Through the Vocational Rehabilitation Program, the agency provides services to people with most significant physical or mental disabilities to assist them in their effort to enter or maintain employment. The agency also oversees a statewide network of community-based, consumer-controlled, independent living centers that promote independence for persons with disabilities. The agency determines medical eligibility for Social Security Disability and Supplemental Security Income benefits for individuals who are unable to maintain employment due to the severity of their disability.
The Connecticut Homecare Program is a state and federally funded program that provides an array of home care services. The program helps eligible Connecticut residents age 65 and older continue living at home instead of prematurely going to a nursing facility. Depending on the eligible person's health and living circumstances, the services offered may include:
For eligibility criteria and other program information, please visit our website by clicking on the link below.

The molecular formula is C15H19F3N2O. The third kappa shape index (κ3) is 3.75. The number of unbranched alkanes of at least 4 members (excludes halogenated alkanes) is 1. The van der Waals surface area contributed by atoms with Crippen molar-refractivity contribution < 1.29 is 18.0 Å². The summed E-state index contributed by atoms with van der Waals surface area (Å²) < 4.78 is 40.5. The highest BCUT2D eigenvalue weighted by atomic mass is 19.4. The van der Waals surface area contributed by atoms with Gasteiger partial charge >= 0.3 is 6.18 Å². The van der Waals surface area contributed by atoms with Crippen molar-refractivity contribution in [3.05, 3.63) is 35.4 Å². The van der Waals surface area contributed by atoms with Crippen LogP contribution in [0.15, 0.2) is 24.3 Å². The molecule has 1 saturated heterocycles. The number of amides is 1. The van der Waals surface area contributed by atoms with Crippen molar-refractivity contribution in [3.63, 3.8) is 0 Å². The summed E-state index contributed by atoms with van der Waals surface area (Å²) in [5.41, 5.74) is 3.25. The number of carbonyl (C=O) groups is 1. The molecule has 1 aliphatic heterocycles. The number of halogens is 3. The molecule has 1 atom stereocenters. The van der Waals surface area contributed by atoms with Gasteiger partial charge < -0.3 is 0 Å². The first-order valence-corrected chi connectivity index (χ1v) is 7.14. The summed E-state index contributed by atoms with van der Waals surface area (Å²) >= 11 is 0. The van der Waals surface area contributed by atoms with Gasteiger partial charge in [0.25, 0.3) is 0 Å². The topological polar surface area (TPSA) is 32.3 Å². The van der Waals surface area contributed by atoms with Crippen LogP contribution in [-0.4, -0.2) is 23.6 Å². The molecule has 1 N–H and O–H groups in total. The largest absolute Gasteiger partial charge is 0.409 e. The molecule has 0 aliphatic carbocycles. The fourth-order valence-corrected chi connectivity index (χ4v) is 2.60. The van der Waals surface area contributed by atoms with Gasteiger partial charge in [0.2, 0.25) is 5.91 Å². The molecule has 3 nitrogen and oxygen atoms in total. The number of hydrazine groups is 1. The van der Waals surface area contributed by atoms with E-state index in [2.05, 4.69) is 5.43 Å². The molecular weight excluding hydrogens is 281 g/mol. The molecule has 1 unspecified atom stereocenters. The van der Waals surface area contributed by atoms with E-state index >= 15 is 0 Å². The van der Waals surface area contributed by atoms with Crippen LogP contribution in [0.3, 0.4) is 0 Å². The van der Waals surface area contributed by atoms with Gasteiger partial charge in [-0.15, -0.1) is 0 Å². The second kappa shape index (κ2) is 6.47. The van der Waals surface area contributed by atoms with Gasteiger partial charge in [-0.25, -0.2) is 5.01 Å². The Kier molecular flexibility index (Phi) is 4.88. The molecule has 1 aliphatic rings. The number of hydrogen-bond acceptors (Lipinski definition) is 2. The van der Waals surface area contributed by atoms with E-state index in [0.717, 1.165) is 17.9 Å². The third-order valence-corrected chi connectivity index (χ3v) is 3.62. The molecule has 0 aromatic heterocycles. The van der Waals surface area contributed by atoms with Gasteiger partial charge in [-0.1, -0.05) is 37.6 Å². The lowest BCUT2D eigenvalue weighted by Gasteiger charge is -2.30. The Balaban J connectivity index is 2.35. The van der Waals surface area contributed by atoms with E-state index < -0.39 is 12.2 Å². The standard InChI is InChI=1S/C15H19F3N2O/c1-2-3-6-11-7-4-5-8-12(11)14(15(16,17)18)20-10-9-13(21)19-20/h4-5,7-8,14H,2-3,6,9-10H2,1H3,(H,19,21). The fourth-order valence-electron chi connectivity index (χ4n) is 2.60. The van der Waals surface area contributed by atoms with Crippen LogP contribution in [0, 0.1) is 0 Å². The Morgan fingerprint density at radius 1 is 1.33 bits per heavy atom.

The mission of the Department of Labor's Welfare to Work unit is to guide the provision of comprehensive, integrated employment and family support services that enable recipients of public assistance and those who are at risk of becoming recipients, to gain economic independence, and engage in life long learning.
In 2006, Connecticut was awarded a three year Traumatic Brain Injury (TBI) State Implementation Grant. The purpose of this grant is to improve access to services for individuals with TBI and their families as outlined in the Connecticut State Action Plan.
Economic Support for Essential Needs:
Under Medicaid, HUSKY and State-Administered General Assistance (SAGA), the agency pays for medical care for low-income individuals and families. ConnPACE helps low-income elderly and people with disabilities meet the cost of prescription drugs. The agency also provides medical assistance to refugees, sets rates for nursing homes and is the Certificate of Need agency for nursing facilities and home health agencies.
The HUSKY Plan is Connecticut’s free or low-cost health insurance program for children and youth up to age 19. Designed to provide health coverage to all uninsured children, HUSKY is open to children in working families of every income level. Children receive a comprehensive health care benefits package, including preventive care, physician visits, prescriptions, vision care, dental care, physicals, mental health and substance abuse services, durable medical equipment, emergency and hospital care.